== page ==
Reset Game ............................................................................................................................ 42
Tie Break ................................................................................................................................. 42
TOD/Game ............................................................................................................................ 43
Set +1....................................................................................................................................... 43
Reset Match (Alternate Function) ....................................................................................... 43
Matches Won (Alternate Function) .................................................................................... 43
Next Match (Alternate Function – DakTennis Only) ....................................................... 44
Winner (Alternate Function – DakTennis Only) .............................................................. 44
Section 12:
Basketball Operation ................................................................................................ 45
12.1
Basketball Keys ...................................................................................................................... 45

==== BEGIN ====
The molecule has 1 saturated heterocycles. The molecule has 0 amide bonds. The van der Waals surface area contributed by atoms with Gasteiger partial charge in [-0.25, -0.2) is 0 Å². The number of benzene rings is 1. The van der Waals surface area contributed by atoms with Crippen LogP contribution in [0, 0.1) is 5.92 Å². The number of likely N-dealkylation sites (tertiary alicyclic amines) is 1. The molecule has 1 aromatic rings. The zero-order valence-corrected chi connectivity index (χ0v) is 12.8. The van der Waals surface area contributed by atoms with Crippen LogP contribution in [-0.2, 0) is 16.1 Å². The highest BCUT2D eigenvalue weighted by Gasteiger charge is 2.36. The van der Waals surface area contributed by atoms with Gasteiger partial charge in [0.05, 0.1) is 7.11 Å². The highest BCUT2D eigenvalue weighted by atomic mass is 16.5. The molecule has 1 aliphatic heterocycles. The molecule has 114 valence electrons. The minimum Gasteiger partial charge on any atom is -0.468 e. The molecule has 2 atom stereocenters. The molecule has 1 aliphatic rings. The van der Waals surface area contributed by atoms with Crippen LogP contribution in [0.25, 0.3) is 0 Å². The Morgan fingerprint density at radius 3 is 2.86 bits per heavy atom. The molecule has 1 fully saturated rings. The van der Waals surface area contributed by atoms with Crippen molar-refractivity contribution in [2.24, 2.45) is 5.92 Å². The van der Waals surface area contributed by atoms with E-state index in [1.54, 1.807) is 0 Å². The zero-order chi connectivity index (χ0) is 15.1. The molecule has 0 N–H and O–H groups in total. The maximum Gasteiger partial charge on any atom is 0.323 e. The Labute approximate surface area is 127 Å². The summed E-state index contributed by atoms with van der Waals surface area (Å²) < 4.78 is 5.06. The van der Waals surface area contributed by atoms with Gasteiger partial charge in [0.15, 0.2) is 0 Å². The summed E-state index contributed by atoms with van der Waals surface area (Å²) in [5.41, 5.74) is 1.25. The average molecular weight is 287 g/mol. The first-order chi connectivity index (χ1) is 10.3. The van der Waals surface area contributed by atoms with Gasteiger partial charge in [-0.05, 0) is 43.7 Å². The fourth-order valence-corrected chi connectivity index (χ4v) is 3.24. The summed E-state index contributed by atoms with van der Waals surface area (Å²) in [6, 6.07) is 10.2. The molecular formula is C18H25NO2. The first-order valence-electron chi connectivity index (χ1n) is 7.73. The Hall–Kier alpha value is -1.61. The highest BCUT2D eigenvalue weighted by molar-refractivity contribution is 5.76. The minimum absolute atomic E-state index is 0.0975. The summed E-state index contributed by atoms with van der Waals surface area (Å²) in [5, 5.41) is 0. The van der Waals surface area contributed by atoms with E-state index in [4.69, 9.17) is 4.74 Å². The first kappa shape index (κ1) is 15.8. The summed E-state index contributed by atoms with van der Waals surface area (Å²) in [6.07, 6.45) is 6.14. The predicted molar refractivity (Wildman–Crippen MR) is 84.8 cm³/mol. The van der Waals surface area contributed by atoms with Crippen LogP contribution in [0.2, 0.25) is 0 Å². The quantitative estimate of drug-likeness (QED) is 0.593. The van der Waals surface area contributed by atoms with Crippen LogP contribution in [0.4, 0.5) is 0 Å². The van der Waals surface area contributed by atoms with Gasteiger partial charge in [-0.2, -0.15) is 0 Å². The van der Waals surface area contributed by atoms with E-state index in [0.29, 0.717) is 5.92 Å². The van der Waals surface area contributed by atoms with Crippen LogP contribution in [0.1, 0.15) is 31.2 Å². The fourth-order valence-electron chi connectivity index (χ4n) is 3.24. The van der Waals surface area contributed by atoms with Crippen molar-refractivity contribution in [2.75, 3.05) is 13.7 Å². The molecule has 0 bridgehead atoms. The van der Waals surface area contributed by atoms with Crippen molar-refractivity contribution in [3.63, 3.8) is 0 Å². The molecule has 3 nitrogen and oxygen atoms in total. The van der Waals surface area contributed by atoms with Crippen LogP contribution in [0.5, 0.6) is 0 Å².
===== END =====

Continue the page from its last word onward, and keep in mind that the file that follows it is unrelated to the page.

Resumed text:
Home/Guest Score +1, +2, (+3, -1) ..................................................................................... 45
Fouls +1 .................................................................................................................................. 45
Possession .............................................................................................................................. 46
Period +1 ................................................................................................................................ 46
Set TOD (Alternate Function) .............................................................................................. 46
1/10 SEC (Alternate Function) ............................................................................................ 46
Bonus (Alternate Function).................................................................................................. 47